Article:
Mike looks at the box office success and audience lambasting of The Devil Inside, and what it might mean for future indie horror on the big screen.
Over the weekend The Devil Inside stunned industry pundits and scared up (I want to punch myself in my own face after that pun) $34 million in box office receipts. In the process of doing so it managed to infuriate just about every paying customer with its abrupt, hackneyed and botched ending that directed people that forked over $10 to a viral marketing site to “continue the story”. Audiences howled in protests, booing the screen and demanding a refund. Minutes after the initial screenings let out, Twitter blew up with a steady stream of angry posts killing the film for its end.
As a warning, I’m going to spoil the end of the film after the image break. If you plan on seeing the film and want to go in cold, feel free to bookmark this page and check back later. I won’t hold it against you. If you read on, I want to take a brief look at the controversial ending, the box office and what it might mean for future independent horror productions.
While I want to say “by their very nature found footage horror films have an abrupt ending”, there’s no hard and fast rule that states a film must end this way. It’s been the accepted closure ever since Heather found Mike standing in the corner moments before an unseen person or phenomenon cracked her over the head, knocking the camera to the ground in the process. Every film using the same reality conceit has followed that blueprint when it comes to the ending. The Devil Inside is no different.
The film comes to its head weeks after in the back seat of a car, when one character has been broken out of a hospital after eviscerating a nurse in a psychotic rage. In the back of the car, our remaining priest attempts an exorcism while the “director” speeds the pair off to help. It’s actually a pretty tense scene, right up until the moment it goes to seed. For lack of a better description Isabella “breathes” on the driver, which inexplicably transfers one of the demons she’s harboring from her body to his. With a slack jaw expression, he undoes his seatbelt, takes his hands off the wheel and veers into the headlights on an oncoming truck. The car rolls over, and he film cuts to black then the previously mentioned instructions for the website pop up on screen. Howls of protest and demands for one’s time and money back soon follow.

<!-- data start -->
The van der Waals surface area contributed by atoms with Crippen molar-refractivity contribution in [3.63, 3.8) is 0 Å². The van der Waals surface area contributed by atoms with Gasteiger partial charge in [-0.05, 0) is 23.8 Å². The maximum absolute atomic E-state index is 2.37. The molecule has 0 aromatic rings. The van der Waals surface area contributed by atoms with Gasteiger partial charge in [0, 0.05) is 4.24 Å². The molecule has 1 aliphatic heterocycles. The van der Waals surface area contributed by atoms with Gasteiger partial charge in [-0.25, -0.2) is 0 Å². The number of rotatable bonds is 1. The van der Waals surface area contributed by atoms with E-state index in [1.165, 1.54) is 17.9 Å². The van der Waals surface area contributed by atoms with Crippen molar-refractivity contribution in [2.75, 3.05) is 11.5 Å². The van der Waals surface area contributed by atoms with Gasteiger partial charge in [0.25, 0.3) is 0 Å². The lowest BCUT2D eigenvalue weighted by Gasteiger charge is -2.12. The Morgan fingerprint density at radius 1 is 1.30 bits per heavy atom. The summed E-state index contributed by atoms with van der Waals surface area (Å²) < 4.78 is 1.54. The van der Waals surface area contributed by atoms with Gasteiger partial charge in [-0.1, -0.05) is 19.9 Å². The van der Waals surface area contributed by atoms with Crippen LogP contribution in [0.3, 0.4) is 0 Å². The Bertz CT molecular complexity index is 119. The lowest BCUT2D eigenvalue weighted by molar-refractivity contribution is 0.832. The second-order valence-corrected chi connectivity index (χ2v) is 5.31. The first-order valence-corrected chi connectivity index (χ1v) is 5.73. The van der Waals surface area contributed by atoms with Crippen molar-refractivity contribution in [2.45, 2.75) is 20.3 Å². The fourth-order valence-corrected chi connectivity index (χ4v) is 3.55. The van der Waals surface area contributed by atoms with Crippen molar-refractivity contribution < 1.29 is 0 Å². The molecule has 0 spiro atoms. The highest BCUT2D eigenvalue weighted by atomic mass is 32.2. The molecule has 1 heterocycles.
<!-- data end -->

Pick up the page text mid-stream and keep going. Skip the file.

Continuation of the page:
Both critics and John Q Public tore into the movie with venom usually reserved for Uwe Boll jam. The film earned the ultra rare “F” grade from Cinemascope. Despite the heated rhetoric on social media outlets, audiences turned up in droves. Paramount, who released The Devil Inside under their Insurge production label, recouped both productions and marketing costs by the middle of Friday, laughing all the way to the bank. If no one else paid for a ticket the film would still be a financial success many times over.